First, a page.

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Destiny of the Republic

Destiny of the Republic Author Candice Millard
ISBN-10 9780385535007
Release 2011-09-20
Pages 368
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James A. Garfield was one of the most extraordinary men ever elected president. Born into abject poverty, he rose to become a wunderkind scholar, a Civil War hero, and a renowned and admired reformist congressman. Nominated for president against his will, he engaged in a fierce battle with the corrupt political establishment. But four months after his inauguration, a deranged office seeker tracked Garfield down and shot him in the back. But the shot didn’t kill Garfield. The drama of what hap­pened subsequently is a powerful story of a nation in tur­moil. The unhinged assassin’s half-delivered strike shattered the fragile national mood of a country so recently fractured by civil war, and left the wounded president as the object of a bitter behind-the-scenes struggle for power—over his administration, over the nation’s future, and, hauntingly, over his medical care. A team of physicians administered shockingly archaic treatments, to disastrous effect. As his con­dition worsened, Garfield received help: Alexander Graham Bell, the inventor of the telephone, worked around the clock to invent a new device capable of finding the bullet. Meticulously researched, epic in scope, and pulsating with an intimate human focus and high-velocity narrative drive, The Destiny of the Republic will stand alongside The Devil in the White City and The Professor and the Madman as a classic of narrative history.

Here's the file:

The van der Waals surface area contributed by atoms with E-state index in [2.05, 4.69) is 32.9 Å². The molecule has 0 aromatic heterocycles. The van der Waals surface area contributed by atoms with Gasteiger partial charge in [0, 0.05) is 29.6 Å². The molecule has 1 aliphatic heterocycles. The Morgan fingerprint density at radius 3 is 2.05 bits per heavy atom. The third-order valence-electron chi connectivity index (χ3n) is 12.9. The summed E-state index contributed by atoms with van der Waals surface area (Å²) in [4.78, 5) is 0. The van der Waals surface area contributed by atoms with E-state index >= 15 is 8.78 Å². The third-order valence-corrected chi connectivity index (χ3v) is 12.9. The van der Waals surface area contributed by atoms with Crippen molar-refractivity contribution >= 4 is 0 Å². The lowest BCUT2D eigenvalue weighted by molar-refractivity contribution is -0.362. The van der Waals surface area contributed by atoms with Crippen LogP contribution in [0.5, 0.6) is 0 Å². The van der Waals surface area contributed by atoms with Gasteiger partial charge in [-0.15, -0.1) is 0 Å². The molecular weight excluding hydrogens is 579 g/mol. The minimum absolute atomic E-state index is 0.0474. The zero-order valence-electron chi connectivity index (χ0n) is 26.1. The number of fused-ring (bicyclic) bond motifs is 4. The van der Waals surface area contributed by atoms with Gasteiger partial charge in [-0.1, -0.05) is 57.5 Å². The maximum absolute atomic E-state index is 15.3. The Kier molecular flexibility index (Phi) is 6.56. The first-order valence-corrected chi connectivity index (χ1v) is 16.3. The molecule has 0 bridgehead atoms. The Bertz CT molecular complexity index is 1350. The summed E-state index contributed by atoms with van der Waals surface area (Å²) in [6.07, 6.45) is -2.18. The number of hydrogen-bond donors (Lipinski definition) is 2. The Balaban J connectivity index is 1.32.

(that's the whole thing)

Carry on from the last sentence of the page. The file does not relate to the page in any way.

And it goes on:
Hero of the Empire

Hero of the Empire Author Candice Millard
ISBN-10 9780307948786
Release 2017
Pages 381
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A thrilling narrative of Winston Churchill's extraordinary and little-known exploits during the Boer War. Churchill arrived in South Africa in 1899, valet and crates of vintage wine in tow, there to cover the brutal colonial war the British were fighting with Boer rebels. But just two weeks after his arrival Churchill was taken prisoner ... The story of his escape is incredible enough, but then Churchill enlisted, returned to South Africa, fought in several battles, and ultimately liberated the men with whom he had been imprisoned. Hero of Empire is more than an adventure story, for the lessons Churchill took from the Boer War would profoundly affect twentieth-century history.